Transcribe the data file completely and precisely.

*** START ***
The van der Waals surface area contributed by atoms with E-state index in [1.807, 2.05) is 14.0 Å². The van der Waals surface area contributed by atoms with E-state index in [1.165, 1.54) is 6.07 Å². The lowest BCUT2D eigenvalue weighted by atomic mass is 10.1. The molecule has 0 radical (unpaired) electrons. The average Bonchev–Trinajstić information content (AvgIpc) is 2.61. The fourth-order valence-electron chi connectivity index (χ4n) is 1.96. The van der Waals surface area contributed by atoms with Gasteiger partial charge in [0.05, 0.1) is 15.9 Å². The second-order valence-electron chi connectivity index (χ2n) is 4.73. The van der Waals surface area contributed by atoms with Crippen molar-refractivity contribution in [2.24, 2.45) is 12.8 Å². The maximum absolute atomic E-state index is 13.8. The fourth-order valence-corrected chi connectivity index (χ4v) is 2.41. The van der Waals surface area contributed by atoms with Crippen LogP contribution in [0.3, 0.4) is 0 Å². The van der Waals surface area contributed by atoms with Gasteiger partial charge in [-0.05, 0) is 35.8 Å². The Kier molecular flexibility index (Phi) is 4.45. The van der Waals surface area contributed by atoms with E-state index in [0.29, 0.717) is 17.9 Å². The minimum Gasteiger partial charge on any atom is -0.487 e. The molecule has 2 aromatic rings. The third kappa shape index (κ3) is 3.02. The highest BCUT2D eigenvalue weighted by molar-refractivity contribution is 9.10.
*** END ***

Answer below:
The van der Waals surface area contributed by atoms with E-state index in [1.807, 2.05) is 14.0 Å². The van der Waals surface area contributed by atoms with E-state index in [1.165, 1.54) is 6.07 Å². The lowest BCUT2D eigenvalue weighted by atomic mass is 10.1. The molecule has 0 radical (unpaired) electrons. The average Bonchev–Trinajstić information content (AvgIpc) is 2.61. The fourth-order valence-electron chi connectivity index (χ4n) is 1.96. The van der Waals surface area contributed by atoms with Gasteiger partial charge in [0.05, 0.1) is 15.9 Å². The second-order valence-electron chi connectivity index (χ2n) is 4.73. The van der Waals surface area contributed by atoms with Crippen molar-refractivity contribution in [2.24, 2.45) is 12.8 Å². The maximum absolute atomic E-state index is 13.8. The fourth-order valence-corrected chi connectivity index (χ4v) is 2.41. The van der Waals surface area contributed by atoms with Crippen LogP contribution in [0.3, 0.4) is 0 Å². The van der Waals surface area contributed by atoms with Gasteiger partial charge in [-0.05, 0) is 35.8 Å². The Kier molecular flexibility index (Phi) is 4.45. The van der Waals surface area contributed by atoms with E-state index in [0.29, 0.717) is 17.9 Å². The minimum Gasteiger partial charge on any atom is -0.487 e. The molecule has 2 aromatic rings. The third kappa shape index (κ3) is 3.02. The highest BCUT2D eigenvalue weighted by molar-refractivity contribution is 9.10.